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Chemical Seasoning and Preservatives of Wood

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Preservatives of wood:

Preservatives increase the resistance of wood to decay and increase its useful life.

There are 3 main classes of preservatives

  1. Oily substances insoluble in water

  2. Water-soluble salts

  3. Salts carried in volatile solvent other than water

 

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A) Oily Preservatives


  • Coal-tar is the best known ►most widely used preservative
  • Obtained from bituminous coal
  • Available in many grades ► gives satisfactory results
  • Insoluble in water ► hence permanent preservative
  • Highly toxic to fungi
  • High degree of penetration

Disadvantages of using Oily Preservatives:

  1. Timber ►inflammable for a time after treatment
  2. Disagreeable odor
  3. Difficult to be covered with paints

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B) Water Solouble Preservatives


  • Zinc chloride ► most extensively used water preservative
  • Readily available, clean, odorless,

 

C) Salts


  • Another recent product is AsCu which is a copper and arsenic compound is used as a preservative ► available in the form of powder
  • Odorless and leave on strains on timber
  • Good fire resistant

 

D) Painting


  • Acts not only as a preservative but it also enhances the appearance of the treated surface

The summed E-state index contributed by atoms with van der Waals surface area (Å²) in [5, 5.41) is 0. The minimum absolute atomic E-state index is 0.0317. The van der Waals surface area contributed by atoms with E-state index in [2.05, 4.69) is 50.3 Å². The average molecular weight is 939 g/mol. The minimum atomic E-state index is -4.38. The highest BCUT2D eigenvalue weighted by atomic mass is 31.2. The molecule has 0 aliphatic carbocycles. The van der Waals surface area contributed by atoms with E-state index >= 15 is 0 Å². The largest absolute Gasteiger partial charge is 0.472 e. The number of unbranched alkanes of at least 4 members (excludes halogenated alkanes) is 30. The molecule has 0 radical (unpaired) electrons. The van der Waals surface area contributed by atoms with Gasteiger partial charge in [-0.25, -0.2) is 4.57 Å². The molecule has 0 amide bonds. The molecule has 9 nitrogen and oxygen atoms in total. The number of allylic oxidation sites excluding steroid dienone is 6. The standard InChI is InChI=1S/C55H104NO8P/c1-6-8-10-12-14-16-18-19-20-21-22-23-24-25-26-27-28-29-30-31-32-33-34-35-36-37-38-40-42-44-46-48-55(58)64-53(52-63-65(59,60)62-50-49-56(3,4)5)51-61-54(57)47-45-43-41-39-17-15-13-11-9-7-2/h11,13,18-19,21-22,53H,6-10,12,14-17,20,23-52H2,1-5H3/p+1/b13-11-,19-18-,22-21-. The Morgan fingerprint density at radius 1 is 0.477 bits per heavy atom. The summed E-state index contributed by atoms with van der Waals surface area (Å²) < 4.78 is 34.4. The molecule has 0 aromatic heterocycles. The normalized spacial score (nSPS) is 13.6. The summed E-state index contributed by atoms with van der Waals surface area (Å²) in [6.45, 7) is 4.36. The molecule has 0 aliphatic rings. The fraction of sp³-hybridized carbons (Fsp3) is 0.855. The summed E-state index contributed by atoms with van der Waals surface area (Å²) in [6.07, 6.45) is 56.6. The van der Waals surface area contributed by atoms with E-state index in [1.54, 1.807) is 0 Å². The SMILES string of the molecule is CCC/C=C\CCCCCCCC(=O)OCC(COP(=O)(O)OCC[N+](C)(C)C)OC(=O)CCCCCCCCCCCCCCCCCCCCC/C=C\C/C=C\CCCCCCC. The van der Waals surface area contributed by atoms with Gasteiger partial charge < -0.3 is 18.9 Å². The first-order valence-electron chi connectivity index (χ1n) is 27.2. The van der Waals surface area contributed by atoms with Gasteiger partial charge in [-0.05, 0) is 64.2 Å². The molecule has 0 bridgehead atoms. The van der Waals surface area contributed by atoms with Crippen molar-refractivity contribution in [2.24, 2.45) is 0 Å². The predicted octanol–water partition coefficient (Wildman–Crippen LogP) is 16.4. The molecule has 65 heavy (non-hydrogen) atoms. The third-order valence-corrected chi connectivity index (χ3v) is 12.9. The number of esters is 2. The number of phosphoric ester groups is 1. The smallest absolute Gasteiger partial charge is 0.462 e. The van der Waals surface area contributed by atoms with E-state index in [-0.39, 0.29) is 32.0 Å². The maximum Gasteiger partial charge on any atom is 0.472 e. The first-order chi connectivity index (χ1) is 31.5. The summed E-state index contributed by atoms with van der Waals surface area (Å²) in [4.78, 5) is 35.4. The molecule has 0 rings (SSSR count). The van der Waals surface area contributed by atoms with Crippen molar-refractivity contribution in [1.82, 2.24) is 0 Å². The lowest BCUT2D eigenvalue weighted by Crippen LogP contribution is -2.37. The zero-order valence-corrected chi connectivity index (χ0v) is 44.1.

• Only well seasoned timber should be painted ► moisture entrapped ► closing of timber pores by paint

 

 

Methods of Applying Wood Preservatives

Wood must have the following characteristics before preservatives are applied to it:

  • Wood must be well seasoned
  • Wood must be cut to size before applying preservatives

 

1) Painting & Dipping


  • Simplest method
  • Preservatives applied by mean of brush (several times)
  • Timber can also be immersed in tank full of liquid (preservative)
  • Penetration should hardly exceed (1/16 inch)
  • Duration of immersion and temperature of preservative solution ►increased ►to increase penetration

 

2) Pressure Process(Full Cell Process)


  • A higher degree of penetration can be obtained by forcing the preservative into the wood
  • Timber placed inside a chamber
  • Air drawn out to create a vacuum
  • Thus the cells are completely (almost) empty to receive the preservative
  • Preservative material may be creosote oil or zinc chloride
  • Preservatives pumped under a pressure of 100 to 200 psi at 120oF
  • The excess preservative is removed by creating a low vacuum
  • Timber preserved by this method are used in piles in saltish water, poles, sleeper

 

 

3) The Empty Cell Process


  • Similar to the full cell process but no initial vacuum is created
  • No attempt is made to remove the air from the cells
  • The preservatives applied under a pressure of 200 psi
  • The excess preservatives drains away
  • A deeper penetration of preservatives ►achieved
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